Canadian Counselling and Psychotherapy Association. (2020). Code of ethics. Retrieved from https://www.ccpa-accp.ca/wp-content/uploads/2020/05/CCPA-2020-Code-of-Ethics-E-Book-EN.pdf

Case Analysis II

1. Discuss Emily’s decision not to inform Karen that the speaker volume is on while she talks.

Emily’s decision has to deal with informed consent. Though Blackman reasons that her client’s voice cannot be heard by other people because she is always finished before other clients come for a physical appointment. There is a possibility that their conversation can be heard because of their voices and reach the Blackman’s reception area. One day, one of her clients might bump in while they are talking, and this could jeopardize their confidentiality.

As a result, Blackman should give the client a chance to think and decide whether they can continue talking over the speaker despite the danger of their confidentiality being breached. Counseling is about the client and the belief that informing the client about the issue is intimidating and counters therapeutic makes the therapy about the counselor (Canadian Counselling and Psychotherapy Association, 2020). Also, failing to inform Karen about putting her voice on a loudspeaker denies her the right to make decisions about how her therapy should be conducted.

Blackman might face legal actions if Karen gets hurts by the therapy done on speaker volume. When asking about the client’s informed consent, Blackman should let her know why she is opting to put their conversation on the loudspeaker (CCPA, 2020). She can tell Karen that her voice is soft and cannot be heard clearly without putting the call on a loudspeaker. Blackman should also explain the consequences of putting the conversation on the loudspeaker and that it can be heard by other clients in the reception.

Blackman should also note that this can breach her confidentiality. The benefit of the action should also be explained so that the client can have a full picture of the situation. Karen should then be allowed to make an informed decision based on the information provided. If Blackman fails to tell the client of the situation, she would be breaching boundaries and risk cancelation of her license.

2. What are the justifications for this, if any?

There is no justification for this behavior. Failing to follow provided laws governing telephone counseling has no justification. The counselor is worried that informing the client will be intimidating and counter therapeutic. She is only concerned about her welfare and not that of the client. By doing this, the counselor would have gone against the following ethical principles.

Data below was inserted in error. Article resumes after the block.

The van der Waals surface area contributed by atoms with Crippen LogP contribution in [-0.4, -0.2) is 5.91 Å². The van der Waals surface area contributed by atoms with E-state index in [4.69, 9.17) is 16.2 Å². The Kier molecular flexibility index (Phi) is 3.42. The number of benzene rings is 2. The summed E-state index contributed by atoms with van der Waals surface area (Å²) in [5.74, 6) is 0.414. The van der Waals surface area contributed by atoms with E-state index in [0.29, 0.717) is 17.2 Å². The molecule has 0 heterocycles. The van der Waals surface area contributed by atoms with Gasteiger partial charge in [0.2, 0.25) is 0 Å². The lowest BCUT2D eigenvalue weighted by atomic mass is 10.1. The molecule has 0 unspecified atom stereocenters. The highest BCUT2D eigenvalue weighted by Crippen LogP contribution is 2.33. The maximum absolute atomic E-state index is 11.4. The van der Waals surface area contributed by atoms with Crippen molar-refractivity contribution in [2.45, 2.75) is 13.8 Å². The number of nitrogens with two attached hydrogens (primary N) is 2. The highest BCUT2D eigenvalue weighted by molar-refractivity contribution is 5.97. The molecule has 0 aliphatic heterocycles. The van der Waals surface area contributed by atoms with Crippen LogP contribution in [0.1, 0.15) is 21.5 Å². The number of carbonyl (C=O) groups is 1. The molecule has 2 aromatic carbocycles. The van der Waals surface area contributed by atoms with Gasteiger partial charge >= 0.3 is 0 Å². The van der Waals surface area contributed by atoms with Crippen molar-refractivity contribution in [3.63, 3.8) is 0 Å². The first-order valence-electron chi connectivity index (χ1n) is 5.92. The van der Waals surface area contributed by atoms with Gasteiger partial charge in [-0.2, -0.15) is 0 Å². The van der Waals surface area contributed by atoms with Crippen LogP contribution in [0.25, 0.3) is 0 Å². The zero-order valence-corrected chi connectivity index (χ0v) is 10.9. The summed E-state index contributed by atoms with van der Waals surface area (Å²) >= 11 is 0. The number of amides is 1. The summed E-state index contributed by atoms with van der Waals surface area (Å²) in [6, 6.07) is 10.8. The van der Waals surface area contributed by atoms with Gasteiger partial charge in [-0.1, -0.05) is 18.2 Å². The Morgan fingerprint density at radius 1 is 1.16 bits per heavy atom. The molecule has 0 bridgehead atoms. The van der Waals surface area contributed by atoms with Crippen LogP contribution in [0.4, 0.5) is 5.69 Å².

The first ethical principle is respecting the dignity of persons and people (Canadian Psychological Association, 2017). The client would have obtained informed consent by explaining to the client the reasons behind the decision. However, failing to do so denied the client of her freedom of consent. The psychologist also failed to address the issue of privacy and confidentiality. She should have told Karen that putting her voice on a loudspeaker could breach her privacy and confidentiality, and as a result, it seemed that Karen was not treated humanely.

The second ethical principle that is being breached in the case study is responsible for caring. Emily is not being competent by continuing with therapy, yet she knows that the client’s voice can be heard as far as the reception. As described by the National Board for Certified Counselors (2016), competence can be achieved by maximizing therapeutic benefits and minimizing harms during counseling.

Emily can maximize the benefits of telephone therapy by using other alternatives, such as messaging to communicate with the client instead of putting Karen’s information at risk of being heard by unauthorized third parties. If Emily has a secretary, the secretary will hear the client’s voice in case they are in and the therapy session is taking place. Overall, based on the arguments I have raised above, Blackman is no ethical or legal justification to continue the therapy with the client’s voice on a loudspeaker.

3. What are the ethical and legal ramifications of this behaviour?

Emily’s behavior has many ethical and legal ramifications. The following are some of the ethical and legal ramifications for continuing with the therapy with the client’s voice on a loudspeaker. First, Emily might face disciplinary action if the client’s data is leaked to unauthorized people. She might be called by the National Board for Certified Counselors and asked not to conduct her duties for some time as a punishment for being careless (NBCC, 2016).

As a counselor, she is expected to protect the privacy and confidentiality of the client. When she is found guilty of negligence, she might even lose her practice license and banned from practicing in the territory she is or Canada (Noroozi et al., 2018). However, she will be provided disciplinary proceedings under the health professional’s regulatory statute to give her a chance of fair trial.

The client might even decide to sue Emily if the leaked information damaged her image and reputation. Therefore, Emily might be asked by the judicial system to compensate the client for damages suffered. The client might argue that she was not aware that her voice was on the loudspeaker and she has not consented to the action.